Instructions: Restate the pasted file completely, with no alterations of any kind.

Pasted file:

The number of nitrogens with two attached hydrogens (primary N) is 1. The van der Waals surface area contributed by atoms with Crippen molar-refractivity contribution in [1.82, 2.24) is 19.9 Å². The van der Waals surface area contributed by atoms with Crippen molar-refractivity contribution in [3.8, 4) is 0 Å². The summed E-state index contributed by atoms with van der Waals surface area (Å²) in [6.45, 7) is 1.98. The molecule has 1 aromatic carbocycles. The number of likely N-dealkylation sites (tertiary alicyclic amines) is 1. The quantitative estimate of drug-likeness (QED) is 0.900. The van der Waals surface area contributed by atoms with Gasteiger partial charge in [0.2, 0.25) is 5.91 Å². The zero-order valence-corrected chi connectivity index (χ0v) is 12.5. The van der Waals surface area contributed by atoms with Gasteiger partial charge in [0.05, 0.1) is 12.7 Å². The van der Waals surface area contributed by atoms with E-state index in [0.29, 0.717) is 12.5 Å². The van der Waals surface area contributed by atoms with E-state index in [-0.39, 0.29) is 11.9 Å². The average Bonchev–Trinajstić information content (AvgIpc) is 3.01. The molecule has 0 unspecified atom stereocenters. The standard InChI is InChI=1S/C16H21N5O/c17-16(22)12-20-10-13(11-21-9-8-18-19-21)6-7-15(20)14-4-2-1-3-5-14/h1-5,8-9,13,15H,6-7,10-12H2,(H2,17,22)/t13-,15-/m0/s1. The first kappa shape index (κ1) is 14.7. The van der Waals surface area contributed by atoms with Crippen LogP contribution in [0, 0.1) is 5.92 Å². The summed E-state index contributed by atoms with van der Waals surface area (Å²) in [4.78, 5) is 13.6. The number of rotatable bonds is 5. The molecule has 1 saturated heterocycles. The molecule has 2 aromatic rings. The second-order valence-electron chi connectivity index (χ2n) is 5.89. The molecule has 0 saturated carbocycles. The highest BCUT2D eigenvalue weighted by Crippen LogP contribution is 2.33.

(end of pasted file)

The number of nitrogens with two attached hydrogens (primary N) is 1. The van der Waals surface area contributed by atoms with Crippen molar-refractivity contribution in [1.82, 2.24) is 19.9 Å². The van der Waals surface area contributed by atoms with Crippen molar-refractivity contribution in [3.8, 4) is 0 Å². The summed E-state index contributed by atoms with van der Waals surface area (Å²) in [6.45, 7) is 1.98. The molecule has 1 aromatic carbocycles. The number of likely N-dealkylation sites (tertiary alicyclic amines) is 1. The quantitative estimate of drug-likeness (QED) is 0.900. The van der Waals surface area contributed by atoms with Gasteiger partial charge in [0.2, 0.25) is 5.91 Å². The zero-order valence-corrected chi connectivity index (χ0v) is 12.5. The van der Waals surface area contributed by atoms with Gasteiger partial charge in [0.05, 0.1) is 12.7 Å². The van der Waals surface area contributed by atoms with E-state index in [0.29, 0.717) is 12.5 Å². The van der Waals surface area contributed by atoms with E-state index in [-0.39, 0.29) is 11.9 Å². The average Bonchev–Trinajstić information content (AvgIpc) is 3.01. The molecule has 0 unspecified atom stereocenters. The standard InChI is InChI=1S/C16H21N5O/c17-16(22)12-20-10-13(11-21-9-8-18-19-21)6-7-15(20)14-4-2-1-3-5-14/h1-5,8-9,13,15H,6-7,10-12H2,(H2,17,22)/t13-,15-/m0/s1. The first kappa shape index (κ1) is 14.7. The van der Waals surface area contributed by atoms with Crippen LogP contribution in [0, 0.1) is 5.92 Å². The summed E-state index contributed by atoms with van der Waals surface area (Å²) in [4.78, 5) is 13.6. The number of rotatable bonds is 5. The molecule has 1 saturated heterocycles. The molecule has 2 aromatic rings. The second-order valence-electron chi connectivity index (χ2n) is 5.89. The molecule has 0 saturated carbocycles. The highest BCUT2D eigenvalue weighted by Crippen LogP contribution is 2.33.